My secret weapon

Lots of rain and mud means I’ve only managed to say hello to my girls at feeding time. On nicer days I’ll visit, groom and massage. Actual riding is a distant memory. Ha! So posts have been thin at best as I await the inspiration of spring and more riding exploits! Something interesting did come up recently in conversation, though, that I thought I would share.

The topic was what I call my “secret weapon”. Do you want to know the secret to getting along with pretty much every horse? It isn’t a very secret secret since it is available to anyone for the asking. But, still, few horsefolk seem to know about it.

Now, while I did come upon this secret weapon by way of clicker training it isn’t about ‘clicker training’ per se. There are non-clicker trainers out there who apparently know the secret. People like Harry Whitney and Mark Rashid come to mind. But these are, it would appear, rare souls who somehow just get it. The rest of us, mortal folk, need more help. Enter clicker training to open the door to the secret weapon.

It sounds a little ‘new agey’ to say it. But, it is true that you get more of what you focus on. So, here’s Part A of the secret: Always, always, always reward the behavior you want. Part B is to reward the teeniest, tiniest particle of that behavior the instant it occurs and then nurture it from there. Part C is, while all that is going on you Ignore what you don’t want.

Perhaps you are thinking, what? Should I just let the horse walk over me? If that is what you were thinking, that’s not what ignoring means. And therein lies the trouble with understanding this secret weapon! I will try to explain.

It isn’t about letting bad things happen. Ignoring means not allowing a behavior to get reinforced. It is about staying focused on what you want, even as you deal with the other stuff. And, sometimes you are going to have to deal with unwanted stuff. It is about not getting drawn into the drama of the negative. So, yes, you will position yourself to redirect those things that are unwanted, but, always toward the very clear picture in your mind of what you do want.

This is the reason why having that clear picture and focus are so important. When you are focused on what you want to happen, you will see those things starting to happen and your timing of reinforcements will be optimal. If you are busy with the drama you miss opportunities. You’re late! A good horseman is never late because he sees the thing that happens before the thing that happens happens!

Training is a bit like weaving a tapestry and at any moment you need to be able to see (in your mind’s eye) where any given thread (good or bad) is leading. One always must start with that clear picture or else the result will just be a mess. I am talking about horses here–although it would be true of tapestries as well!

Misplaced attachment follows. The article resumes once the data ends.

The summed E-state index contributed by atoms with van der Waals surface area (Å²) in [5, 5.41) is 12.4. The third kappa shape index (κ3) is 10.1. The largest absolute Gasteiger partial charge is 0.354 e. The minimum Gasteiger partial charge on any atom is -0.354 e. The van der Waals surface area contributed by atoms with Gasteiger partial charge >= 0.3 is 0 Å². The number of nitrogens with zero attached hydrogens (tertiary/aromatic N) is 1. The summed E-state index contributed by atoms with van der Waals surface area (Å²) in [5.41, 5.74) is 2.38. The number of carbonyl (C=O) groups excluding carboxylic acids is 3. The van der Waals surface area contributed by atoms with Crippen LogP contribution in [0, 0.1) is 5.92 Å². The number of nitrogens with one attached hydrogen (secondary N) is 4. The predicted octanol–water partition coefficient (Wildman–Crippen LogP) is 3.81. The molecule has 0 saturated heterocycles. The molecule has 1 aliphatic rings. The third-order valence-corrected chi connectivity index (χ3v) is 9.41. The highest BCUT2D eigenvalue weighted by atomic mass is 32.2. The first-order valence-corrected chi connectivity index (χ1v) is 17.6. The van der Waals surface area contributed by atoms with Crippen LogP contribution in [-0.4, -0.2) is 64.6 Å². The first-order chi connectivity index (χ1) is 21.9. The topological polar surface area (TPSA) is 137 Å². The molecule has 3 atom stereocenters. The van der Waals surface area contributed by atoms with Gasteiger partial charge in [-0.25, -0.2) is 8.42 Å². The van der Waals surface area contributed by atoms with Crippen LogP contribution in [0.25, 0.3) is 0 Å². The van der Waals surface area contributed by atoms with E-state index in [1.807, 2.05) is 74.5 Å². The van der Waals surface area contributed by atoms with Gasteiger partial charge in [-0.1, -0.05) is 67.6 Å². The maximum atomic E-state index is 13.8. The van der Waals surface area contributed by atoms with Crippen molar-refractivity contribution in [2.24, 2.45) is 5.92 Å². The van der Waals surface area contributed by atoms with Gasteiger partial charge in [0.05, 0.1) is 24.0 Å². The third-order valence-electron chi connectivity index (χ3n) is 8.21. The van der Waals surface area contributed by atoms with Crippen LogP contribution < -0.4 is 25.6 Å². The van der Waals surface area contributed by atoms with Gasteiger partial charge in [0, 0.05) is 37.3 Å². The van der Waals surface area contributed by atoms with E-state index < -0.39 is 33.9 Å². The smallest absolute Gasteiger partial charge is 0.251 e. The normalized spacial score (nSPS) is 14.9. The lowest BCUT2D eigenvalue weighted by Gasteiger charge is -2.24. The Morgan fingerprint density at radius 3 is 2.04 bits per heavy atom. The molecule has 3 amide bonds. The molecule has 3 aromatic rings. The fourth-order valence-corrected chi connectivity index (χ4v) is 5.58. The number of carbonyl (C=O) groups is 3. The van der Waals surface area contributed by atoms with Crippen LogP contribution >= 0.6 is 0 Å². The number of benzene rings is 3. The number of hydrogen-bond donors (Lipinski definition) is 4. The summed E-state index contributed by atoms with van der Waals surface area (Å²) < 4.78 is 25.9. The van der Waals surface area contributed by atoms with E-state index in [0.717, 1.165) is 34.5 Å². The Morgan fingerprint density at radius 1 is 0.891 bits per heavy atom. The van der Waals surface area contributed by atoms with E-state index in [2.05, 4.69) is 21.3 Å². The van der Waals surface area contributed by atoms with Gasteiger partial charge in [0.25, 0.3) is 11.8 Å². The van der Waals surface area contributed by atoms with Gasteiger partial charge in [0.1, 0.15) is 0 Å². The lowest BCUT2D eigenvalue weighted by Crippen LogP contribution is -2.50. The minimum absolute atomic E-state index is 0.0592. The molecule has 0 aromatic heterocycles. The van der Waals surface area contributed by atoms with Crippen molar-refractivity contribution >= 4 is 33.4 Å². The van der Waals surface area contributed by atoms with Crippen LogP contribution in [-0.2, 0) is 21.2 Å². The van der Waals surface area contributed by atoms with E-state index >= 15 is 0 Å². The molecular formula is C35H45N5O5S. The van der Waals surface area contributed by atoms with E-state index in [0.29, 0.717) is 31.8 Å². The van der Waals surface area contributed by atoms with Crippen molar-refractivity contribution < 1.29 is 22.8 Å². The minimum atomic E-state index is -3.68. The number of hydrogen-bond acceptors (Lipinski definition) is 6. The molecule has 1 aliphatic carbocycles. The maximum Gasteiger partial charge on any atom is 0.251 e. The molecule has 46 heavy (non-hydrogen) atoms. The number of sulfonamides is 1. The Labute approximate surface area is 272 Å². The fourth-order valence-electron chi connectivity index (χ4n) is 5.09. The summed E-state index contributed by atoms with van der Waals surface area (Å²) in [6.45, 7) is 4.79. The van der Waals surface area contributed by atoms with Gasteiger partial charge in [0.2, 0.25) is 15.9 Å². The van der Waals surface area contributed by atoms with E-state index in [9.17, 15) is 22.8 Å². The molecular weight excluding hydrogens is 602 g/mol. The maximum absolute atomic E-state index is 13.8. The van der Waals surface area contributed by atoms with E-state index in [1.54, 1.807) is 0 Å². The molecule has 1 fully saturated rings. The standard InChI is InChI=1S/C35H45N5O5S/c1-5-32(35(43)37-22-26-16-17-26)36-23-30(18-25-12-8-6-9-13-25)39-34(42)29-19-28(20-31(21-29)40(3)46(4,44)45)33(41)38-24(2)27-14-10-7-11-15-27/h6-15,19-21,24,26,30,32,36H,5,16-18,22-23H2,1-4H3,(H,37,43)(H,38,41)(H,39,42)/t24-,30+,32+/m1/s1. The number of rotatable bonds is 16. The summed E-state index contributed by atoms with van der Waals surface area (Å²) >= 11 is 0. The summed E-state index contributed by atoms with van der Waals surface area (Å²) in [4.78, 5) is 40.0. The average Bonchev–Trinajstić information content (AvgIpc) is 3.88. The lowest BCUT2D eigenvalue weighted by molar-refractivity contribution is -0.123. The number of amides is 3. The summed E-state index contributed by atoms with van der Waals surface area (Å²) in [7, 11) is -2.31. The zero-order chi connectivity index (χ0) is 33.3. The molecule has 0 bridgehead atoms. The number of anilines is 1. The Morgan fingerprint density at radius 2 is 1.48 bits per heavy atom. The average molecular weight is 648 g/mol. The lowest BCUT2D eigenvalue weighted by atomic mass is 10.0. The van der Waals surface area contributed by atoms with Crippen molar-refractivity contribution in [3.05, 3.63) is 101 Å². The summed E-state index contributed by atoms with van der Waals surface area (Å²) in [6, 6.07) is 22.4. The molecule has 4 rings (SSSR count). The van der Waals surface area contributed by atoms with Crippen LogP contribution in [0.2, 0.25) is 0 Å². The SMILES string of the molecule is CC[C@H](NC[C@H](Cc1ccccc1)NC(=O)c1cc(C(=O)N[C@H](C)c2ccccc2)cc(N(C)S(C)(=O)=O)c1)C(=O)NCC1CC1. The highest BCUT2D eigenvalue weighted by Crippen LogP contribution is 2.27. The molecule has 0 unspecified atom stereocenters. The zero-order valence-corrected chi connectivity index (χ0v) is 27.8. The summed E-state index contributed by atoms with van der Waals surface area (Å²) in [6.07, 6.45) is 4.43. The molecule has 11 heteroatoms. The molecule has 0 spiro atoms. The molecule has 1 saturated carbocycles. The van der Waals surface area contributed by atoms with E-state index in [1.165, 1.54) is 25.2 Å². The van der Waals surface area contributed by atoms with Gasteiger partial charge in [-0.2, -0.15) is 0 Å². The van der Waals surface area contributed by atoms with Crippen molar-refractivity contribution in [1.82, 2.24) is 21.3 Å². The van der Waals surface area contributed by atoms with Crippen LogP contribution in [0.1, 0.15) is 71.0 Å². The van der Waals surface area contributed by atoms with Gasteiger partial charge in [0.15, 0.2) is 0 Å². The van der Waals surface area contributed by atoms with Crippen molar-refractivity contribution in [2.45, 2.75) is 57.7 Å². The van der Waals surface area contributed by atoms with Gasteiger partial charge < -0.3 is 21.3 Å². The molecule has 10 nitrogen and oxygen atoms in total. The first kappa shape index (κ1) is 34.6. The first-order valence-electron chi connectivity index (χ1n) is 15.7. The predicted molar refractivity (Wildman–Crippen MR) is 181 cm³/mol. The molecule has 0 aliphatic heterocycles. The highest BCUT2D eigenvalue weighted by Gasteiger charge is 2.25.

To be most successful with this principle you need to recognize when what you want is starting to happen (possibly at a cellular or energy level) so that you can help it flourish with guidance and support. Read that (guidance and support) as some kind of reinforcement which doesn’t have to be food. Sometimes the most powerful reinforcer for a horse is you to go with him.

Important note: If you go with undesired behavior you reinforce it. And this is the main reason why undesired behavior continues. It is being rewarded!

In order to take advantage of a certain shift of weight or a glance that might lead somewhere positive one must be watching for said shifts or glances. This takes “eye training.” Most of us start out not realizing how small a tiny thing actually counts. Quite frequently the problem with our horse training is that we miss the first signs. If we miss the first signs then the horse is left certain that this human isn’t listening and either acts out or shuts down. Which one do you have?

Once you start to observe and correlate tiny changes to bigger changes down the road you can select out certain ones and shape them up into the longer term behavior that you want.

It wasn’t until I started clicker training that I began to see how this might apply to everything I do with horses. Before clicker training I could only be in awe of someone like Harry who’s ability seemed mysterious and unknowable. Now, I can now see that he always sets the horse up for success, always stays focused on what he wants and ensures that only the things he wants get reinforced. All the stuff that clicker training taught me.

4 Comments

  1. Super post Sharon. I don’t know how many times I’ve told people to not get caught up in my TB’s drama. Some of the phrases I find myself repeating are as follows: “If you let the horse determine the energy level of the interaction, you get nowhere in a hurry.” “High energy retaliation to threats of aggression will only worsen matters.” “The party with the biggest brain is responsible for setting the tone! Don’t get suckered into a fight you can’t win!”

  2. “When you are focused on what you want to happen, you will see those things starting to happen and your timing of reinforcements will be optimal.”

    Great post Sharon!

    Clicker training is good for horses. However, it’s really good for people! Having to mark what we want is a great way to improve timing and observational skills–both of which improve our ability to communication with our horses.

    One thing I love about clicker training is it really helps improve timing and helps me look for those little tries.

    Mary

  3. To My Niece Sharon…I remember when we were children and how focused you were even at age 6 and 7 on horses…you Had Horses in your blood , you have found a wonderful way to share that Passion with others…I am very Proud and Happy for you..
    With Love
    Auntie Linda

    • Thank you, Auntie, for the kind words!

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